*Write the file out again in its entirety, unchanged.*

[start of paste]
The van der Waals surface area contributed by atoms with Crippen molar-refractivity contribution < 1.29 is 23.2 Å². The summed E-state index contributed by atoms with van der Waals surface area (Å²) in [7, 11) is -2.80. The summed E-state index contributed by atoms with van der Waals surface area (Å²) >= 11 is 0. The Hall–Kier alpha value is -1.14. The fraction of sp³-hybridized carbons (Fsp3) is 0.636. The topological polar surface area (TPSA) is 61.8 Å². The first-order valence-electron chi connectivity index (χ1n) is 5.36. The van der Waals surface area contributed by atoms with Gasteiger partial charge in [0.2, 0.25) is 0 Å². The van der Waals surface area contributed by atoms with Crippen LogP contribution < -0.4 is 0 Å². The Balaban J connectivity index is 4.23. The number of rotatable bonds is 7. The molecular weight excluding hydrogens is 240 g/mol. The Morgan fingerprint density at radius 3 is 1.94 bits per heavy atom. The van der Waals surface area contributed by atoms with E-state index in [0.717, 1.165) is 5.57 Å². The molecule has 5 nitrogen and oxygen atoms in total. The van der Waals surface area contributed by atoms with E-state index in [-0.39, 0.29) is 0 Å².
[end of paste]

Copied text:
The van der Waals surface area contributed by atoms with Crippen molar-refractivity contribution < 1.29 is 23.2 Å². The summed E-state index contributed by atoms with van der Waals surface area (Å²) in [7, 11) is -2.80. The summed E-state index contributed by atoms with van der Waals surface area (Å²) >= 11 is 0. The Hall–Kier alpha value is -1.14. The fraction of sp³-hybridized carbons (Fsp3) is 0.636. The topological polar surface area (TPSA) is 61.8 Å². The first-order valence-electron chi connectivity index (χ1n) is 5.36. The van der Waals surface area contributed by atoms with Gasteiger partial charge in [0.2, 0.25) is 0 Å². The van der Waals surface area contributed by atoms with Crippen LogP contribution < -0.4 is 0 Å². The Balaban J connectivity index is 4.23. The number of rotatable bonds is 7. The molecular weight excluding hydrogens is 240 g/mol. The Morgan fingerprint density at radius 3 is 1.94 bits per heavy atom. The van der Waals surface area contributed by atoms with E-state index in [0.717, 1.165) is 5.57 Å². The molecule has 5 nitrogen and oxygen atoms in total. The van der Waals surface area contributed by atoms with E-state index in [-0.39, 0.29) is 0 Å².